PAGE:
Pork & Beer Stew

I would stop-by the liquor store every now and then, and wander around the aisles looking for a good sale. I always end up buying a 6-pack. Nonetheless, the liquor store, much like the meat aisle of a grocery store, is such a fun trip for me. I don’t really enjoy crowded malls. It can be really stifling. Even the food court can be really chaotic and crazy and that just drive me nuts. I would usually come to the mall just to pay my bills and run-off right away. I’d make my time in that non-conducive and make believe ‘friendly’ place as short as possible.

I earnestly enjoy looking at liquor brands and prices, and thinking otherwise what kind of food I can match them with. Just recently, I started my own mini-bar of some sort to compensate my needs to relax after a long, tiring day at work. I also reckon that at least I would need a shot or two from one of the bottles whenever I would cook. Meat and beer are given items on my list. I need one or the other or both every afternoon or evening to put me to sleep. That only one or at least two small meals I eat after work is very crucial to make my next day smooth sailing. I’d munch on anything I lay my hands on when I have sat down and have finally raised my leg on the coffee table. That’s the only actual rest I get during the day. I’m standing up for almost twelve hours day; sometimes running, too, to deal with daily kitchen requirements. And sometimes, I’d think twice why I’d do such a thing, while others slack.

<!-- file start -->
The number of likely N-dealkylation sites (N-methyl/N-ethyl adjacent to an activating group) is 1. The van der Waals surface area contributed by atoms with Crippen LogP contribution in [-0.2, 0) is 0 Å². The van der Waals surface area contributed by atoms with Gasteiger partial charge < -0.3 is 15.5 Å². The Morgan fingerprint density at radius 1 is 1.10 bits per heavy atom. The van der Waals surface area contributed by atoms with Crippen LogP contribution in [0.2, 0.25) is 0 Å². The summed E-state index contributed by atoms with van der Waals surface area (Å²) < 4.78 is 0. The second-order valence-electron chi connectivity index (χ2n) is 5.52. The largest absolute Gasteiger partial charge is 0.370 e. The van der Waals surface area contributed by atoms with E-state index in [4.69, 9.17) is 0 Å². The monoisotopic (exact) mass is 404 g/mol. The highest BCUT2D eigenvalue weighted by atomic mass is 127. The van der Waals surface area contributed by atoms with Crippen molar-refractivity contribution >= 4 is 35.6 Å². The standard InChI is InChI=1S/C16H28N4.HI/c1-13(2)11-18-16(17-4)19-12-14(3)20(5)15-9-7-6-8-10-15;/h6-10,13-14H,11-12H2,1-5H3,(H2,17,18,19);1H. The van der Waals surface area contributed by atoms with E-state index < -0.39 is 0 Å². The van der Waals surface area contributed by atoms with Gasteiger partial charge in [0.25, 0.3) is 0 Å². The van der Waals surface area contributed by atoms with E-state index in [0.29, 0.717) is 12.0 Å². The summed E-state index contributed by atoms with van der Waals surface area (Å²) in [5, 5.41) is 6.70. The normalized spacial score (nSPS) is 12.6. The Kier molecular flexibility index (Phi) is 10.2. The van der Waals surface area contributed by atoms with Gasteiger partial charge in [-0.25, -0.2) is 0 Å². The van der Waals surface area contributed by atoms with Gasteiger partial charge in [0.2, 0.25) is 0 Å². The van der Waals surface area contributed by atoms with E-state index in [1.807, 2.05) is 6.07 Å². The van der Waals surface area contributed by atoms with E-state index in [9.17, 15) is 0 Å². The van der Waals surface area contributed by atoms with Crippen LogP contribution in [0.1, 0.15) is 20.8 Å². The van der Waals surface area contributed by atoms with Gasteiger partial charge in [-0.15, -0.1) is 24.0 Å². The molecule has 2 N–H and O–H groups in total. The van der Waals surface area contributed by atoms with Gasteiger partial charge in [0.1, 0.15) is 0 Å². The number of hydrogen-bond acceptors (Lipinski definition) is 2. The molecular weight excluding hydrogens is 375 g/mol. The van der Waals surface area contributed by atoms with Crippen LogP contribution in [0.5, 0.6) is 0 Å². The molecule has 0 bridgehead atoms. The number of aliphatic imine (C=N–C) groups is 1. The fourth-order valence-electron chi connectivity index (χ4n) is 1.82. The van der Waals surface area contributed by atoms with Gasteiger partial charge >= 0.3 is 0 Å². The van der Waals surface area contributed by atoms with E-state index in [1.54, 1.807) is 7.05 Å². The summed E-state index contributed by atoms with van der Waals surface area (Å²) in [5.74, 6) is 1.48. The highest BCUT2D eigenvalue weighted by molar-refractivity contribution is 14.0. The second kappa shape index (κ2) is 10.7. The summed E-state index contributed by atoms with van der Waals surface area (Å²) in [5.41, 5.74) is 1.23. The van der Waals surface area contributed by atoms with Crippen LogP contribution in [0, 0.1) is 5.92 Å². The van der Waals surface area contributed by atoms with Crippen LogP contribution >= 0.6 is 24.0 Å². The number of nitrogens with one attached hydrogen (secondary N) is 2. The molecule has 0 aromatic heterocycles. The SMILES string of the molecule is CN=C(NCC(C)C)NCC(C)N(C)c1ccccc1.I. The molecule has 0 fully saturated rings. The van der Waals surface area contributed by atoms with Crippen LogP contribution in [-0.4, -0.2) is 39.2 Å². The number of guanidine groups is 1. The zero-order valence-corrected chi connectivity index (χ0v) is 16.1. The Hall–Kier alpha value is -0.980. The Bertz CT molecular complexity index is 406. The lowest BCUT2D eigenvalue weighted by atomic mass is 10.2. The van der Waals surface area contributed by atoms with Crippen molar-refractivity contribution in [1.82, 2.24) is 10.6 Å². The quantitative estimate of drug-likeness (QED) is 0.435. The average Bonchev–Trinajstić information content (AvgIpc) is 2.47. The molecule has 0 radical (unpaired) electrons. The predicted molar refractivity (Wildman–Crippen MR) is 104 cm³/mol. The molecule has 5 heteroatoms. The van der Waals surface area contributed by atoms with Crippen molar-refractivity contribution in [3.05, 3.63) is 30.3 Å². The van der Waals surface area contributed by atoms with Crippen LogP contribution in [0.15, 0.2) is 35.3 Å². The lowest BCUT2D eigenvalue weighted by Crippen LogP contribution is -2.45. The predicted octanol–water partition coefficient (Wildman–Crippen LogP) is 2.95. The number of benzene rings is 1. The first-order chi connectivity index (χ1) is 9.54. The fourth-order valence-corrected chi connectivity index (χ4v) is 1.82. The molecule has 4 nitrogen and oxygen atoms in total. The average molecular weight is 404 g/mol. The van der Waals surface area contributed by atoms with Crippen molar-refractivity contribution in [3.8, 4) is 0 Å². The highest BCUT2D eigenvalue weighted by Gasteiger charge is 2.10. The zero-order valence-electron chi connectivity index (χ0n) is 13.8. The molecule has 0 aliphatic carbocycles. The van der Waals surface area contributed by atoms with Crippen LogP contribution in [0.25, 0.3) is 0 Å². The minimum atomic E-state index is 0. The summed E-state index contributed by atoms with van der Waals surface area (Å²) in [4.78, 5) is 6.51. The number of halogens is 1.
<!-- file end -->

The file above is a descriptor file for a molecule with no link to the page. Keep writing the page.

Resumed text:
I recently bought a small pork shoulder cut from the meat market and decided to do some braising after a very long time. If I had remembered correctly, it was about a month or so ago since I did some real braising, and it was not Filipino cooking at all. Many Filipino dishes require long braising using basic three key components, and I really wouldn’t want to fall into that trap anymore with this pork shoulder. I also thought that I shouldn’t use tomato sauce and Red wine with the dish since these ingredients were already very common in almost all braising dishes I had seen or made. It was sort of being mediocre if I had resorted to them again. It has been all pan-fried or quick stir-fry for my dinner lately. I haven’t really done much braising due to time limitations brought about by long work hours, but with a cheap pork shoulder, I decided I would do some test with some of the liquor brands I bought for my much awaited, but still growing mini-bar. Well, I still ended up using beer.